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Protect your work by depositing with Ngā Taonga Sound & Vision

Ngā Taonga Sound & Vision is Aotearoa New Zealand’s audiovisual archive. We currently care for over 840,000 items and about 3,800 of those are short films.

Our collection is a rich record of the audiovisual history of Aotearoa and is of immense value to a wide range of people including current and future researchers, students, film buffs and those wanting to connect with our film, television and sound history, as well as our stories and identity.

We value our relationships with filmmakers and film producers and a critical part of our work is keeping up-to-date with new productions and developments in the New Zealand film industry. We encourage those filmmakers that are telling New Zealand stories to consider depositing their material with us so that we can make it accessible to inform, educate and inspire current and future generations of New Zealanders.

When to deposit a film with Ngā Taonga Sound & Vision

Ngā Taonga is able to receive deposits at any time, but experience has shown us that the ideal time is when the film premieres, either in a festival or on theatrical release. At that time it is still fresh in the creator’s mind and they haven’t already got caught up in the planning of their next project.

Of course, we are happy to embargo the film for a specified period, while the film runs on the cinema circuit. Once material is deposited with us it is receipted and held in special, appropriate storage conditions while it awaits accessioning and preservation.  

The type of film files and other material that can be deposited

As a general rule-of-thumb, the most desirable source material for depositing to the Archive is the highest-resolution final, edited master available. In the analogue film days, this was the master Neg A& B rolls and ¼” Mag final mix master. Today, this will be whatever the master file format is with the highest bitrate in final, edited form. For commercially released films, this is likely to be the DPX Sequence from which the DCP is made.

However, we archive a wide range of formats – including analogue film from as far back as the 1890s.

In addition, we encourage filmmakers to consider depositing supporting documentation such as scripts, posters and storyboards. Any documentation we have complements the metadata we’re able to collect on film releases and it enriches the research potential and the historical value. Our documentation collection includes stills, scripts, production notes, memorabilia, costumes and artefacts. For example, we have costumes from Once Were Warriors, original posters from Sons for the Return Home and Utu, the front of one of the cars used in the original Goodbye Pork Pie and much more.  

You may be interested in reading our Selection and Acquisition Policy which guides our selections for deposit. The Policy can be viewed on our website.

How to request to make a deposit

A good place to start is to email our team at with your questions or for information about your proposed deposits.

You can also complete the ‘Offer of Deposit’ form available on our website at –

This form means you’re providing the required detail about your material and supplying useful context around the origin and provenance of the items. This background information will be added to our database record once Ngā Taonga agrees to accept the deposit.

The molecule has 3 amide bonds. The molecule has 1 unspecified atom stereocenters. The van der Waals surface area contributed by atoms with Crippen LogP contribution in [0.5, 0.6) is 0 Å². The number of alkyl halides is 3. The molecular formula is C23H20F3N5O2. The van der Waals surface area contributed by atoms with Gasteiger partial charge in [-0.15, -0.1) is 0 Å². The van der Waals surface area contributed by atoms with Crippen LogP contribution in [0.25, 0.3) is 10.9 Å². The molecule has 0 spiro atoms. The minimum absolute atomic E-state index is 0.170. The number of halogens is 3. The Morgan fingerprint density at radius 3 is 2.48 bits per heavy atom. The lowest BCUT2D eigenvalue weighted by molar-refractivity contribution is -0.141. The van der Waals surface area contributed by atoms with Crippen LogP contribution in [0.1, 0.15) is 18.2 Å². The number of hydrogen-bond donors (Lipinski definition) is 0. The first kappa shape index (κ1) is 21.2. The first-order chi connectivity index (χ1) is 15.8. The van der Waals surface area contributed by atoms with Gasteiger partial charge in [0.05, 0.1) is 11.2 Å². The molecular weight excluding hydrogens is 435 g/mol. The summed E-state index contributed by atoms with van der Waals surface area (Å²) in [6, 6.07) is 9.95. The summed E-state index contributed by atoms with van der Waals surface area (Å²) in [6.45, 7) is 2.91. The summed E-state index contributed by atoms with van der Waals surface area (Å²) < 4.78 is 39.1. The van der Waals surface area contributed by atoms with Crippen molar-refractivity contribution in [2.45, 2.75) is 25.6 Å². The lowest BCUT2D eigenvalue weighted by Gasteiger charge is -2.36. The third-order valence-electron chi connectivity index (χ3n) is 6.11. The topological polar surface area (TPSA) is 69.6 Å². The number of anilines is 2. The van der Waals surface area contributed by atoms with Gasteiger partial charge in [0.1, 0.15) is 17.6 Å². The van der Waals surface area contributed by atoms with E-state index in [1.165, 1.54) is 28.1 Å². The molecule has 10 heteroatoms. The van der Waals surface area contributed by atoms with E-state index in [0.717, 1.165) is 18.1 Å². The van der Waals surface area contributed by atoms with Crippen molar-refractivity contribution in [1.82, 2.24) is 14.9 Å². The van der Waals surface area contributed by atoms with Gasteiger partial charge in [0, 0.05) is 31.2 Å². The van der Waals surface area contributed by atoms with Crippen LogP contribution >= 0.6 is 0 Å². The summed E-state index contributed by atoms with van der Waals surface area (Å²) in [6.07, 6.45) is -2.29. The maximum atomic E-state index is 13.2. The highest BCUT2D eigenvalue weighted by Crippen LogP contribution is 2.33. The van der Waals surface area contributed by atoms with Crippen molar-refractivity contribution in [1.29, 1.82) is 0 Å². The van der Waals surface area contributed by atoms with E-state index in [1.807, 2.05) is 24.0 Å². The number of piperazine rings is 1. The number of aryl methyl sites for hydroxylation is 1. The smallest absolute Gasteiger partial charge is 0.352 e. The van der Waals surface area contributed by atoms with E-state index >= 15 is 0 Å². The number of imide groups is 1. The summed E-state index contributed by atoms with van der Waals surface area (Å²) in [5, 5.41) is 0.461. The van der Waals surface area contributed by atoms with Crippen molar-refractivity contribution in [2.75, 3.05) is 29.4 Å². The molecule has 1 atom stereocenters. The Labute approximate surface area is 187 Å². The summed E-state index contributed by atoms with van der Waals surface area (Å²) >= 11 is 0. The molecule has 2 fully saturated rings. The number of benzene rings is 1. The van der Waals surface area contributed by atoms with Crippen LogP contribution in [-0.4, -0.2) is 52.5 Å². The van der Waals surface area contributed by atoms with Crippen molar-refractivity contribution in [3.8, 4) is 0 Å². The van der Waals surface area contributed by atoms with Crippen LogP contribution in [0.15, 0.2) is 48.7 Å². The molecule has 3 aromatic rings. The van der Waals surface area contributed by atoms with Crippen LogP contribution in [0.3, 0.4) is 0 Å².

The benefits of depositing your film at Ngā Taonga

We provide secure, temperature and humidity-controlled storage vaults, tailored to the long-term storage requirements of the specific physical and digital carriers. Items are added to our schedule for digitisation and regular back-up to our servers – all at no cost.

Preservation work is carried out by our specialist staff, ensuring that the lifespan of the material is extended, and by caring for and duplicating original items, if you want people to see your stories, titles can be publicly accessed (subject to your permission and appropriate clearances). If the depositor and/or filmmaker have specific requirements around public access to their material, that can be tailored into the deposit agreement.

Accessing material after deposit

Deposited material remains the property of the depositor (and next of kin after death) so, upon receipt of a request from the depositor and with a few days’ notice, we can retrieve and return material.

It is not uncommon for producers of films, particularly documentaries, to want to access their film material again for re-editing or re-use and then return it to Ngā Taonga. Provided that they are the original depositor or that they have written permission from the depositor to uplift the films, then we can do this.

We do request in our Deposit Agreement that, should the depositor want to uplift their material permanently and we haven’t yet made a duplicate copy, that they allow us enough time to do that as a priority.

Ownership of deposited material

Ngā Taonga does not hold rights or ownership over material that it receives via a deposit – the physical ownership remains with the depositor and the intellectual property (IP) will always remain with the original rights holder(s).

Where there are requests to use or screen material from third parties, we seek permission from the depositor, as well as ensuring that clearances have been received in writing from all rights holders including copyright holders.

You can find more information on what we do and the material we collect, care for and share at